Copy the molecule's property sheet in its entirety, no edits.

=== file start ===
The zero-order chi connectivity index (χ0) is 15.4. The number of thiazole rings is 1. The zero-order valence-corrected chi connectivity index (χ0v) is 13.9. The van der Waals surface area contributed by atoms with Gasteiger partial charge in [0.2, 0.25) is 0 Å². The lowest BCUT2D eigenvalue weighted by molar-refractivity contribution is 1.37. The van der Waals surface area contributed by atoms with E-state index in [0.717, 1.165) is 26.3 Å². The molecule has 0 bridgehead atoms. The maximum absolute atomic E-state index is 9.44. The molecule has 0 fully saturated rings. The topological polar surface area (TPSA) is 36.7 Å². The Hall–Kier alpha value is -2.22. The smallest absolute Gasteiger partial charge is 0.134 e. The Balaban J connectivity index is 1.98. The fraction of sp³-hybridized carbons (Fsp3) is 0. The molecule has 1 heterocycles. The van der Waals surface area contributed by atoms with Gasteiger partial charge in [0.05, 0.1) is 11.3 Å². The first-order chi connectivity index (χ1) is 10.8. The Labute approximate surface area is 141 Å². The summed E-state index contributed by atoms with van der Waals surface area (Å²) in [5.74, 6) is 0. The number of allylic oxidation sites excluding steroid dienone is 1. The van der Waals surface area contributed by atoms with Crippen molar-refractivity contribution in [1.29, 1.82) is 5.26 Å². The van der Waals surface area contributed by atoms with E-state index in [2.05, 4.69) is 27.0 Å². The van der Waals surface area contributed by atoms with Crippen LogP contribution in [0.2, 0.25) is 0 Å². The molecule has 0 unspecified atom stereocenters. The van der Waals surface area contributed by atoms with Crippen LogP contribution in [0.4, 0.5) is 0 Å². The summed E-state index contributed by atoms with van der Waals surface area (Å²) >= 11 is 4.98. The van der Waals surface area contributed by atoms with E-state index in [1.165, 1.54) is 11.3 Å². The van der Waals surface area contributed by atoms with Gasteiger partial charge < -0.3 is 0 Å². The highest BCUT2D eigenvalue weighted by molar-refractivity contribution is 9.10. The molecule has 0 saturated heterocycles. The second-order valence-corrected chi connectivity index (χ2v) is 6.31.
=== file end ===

The zero-order chi connectivity index (χ0) is 15.4. The number of thiazole rings is 1. The zero-order valence-corrected chi connectivity index (χ0v) is 13.9. The van der Waals surface area contributed by atoms with Gasteiger partial charge in [0.2, 0.25) is 0 Å². The lowest BCUT2D eigenvalue weighted by molar-refractivity contribution is 1.37. The van der Waals surface area contributed by atoms with E-state index in [0.717, 1.165) is 26.3 Å². The molecule has 0 bridgehead atoms. The maximum absolute atomic E-state index is 9.44. The molecule has 0 fully saturated rings. The topological polar surface area (TPSA) is 36.7 Å². The Hall–Kier alpha value is -2.22. The smallest absolute Gasteiger partial charge is 0.134 e. The Balaban J connectivity index is 1.98. The fraction of sp³-hybridized carbons (Fsp3) is 0. The molecule has 1 heterocycles. The van der Waals surface area contributed by atoms with Gasteiger partial charge in [0.05, 0.1) is 11.3 Å². The first-order chi connectivity index (χ1) is 10.8. The Labute approximate surface area is 141 Å². The summed E-state index contributed by atoms with van der Waals surface area (Å²) in [5.74, 6) is 0. The number of allylic oxidation sites excluding steroid dienone is 1. The van der Waals surface area contributed by atoms with Crippen molar-refractivity contribution in [1.29, 1.82) is 5.26 Å². The van der Waals surface area contributed by atoms with E-state index in [2.05, 4.69) is 27.0 Å². The van der Waals surface area contributed by atoms with Crippen LogP contribution in [0.2, 0.25) is 0 Å². The molecule has 0 unspecified atom stereocenters. The van der Waals surface area contributed by atoms with Crippen LogP contribution in [0.4, 0.5) is 0 Å². The summed E-state index contributed by atoms with van der Waals surface area (Å²) >= 11 is 4.98. The van der Waals surface area contributed by atoms with E-state index in [1.165, 1.54) is 11.3 Å². The van der Waals surface area contributed by atoms with Gasteiger partial charge < -0.3 is 0 Å². The highest BCUT2D eigenvalue weighted by molar-refractivity contribution is 9.10. The molecule has 0 saturated heterocycles. The second-order valence-corrected chi connectivity index (χ2v) is 6.31.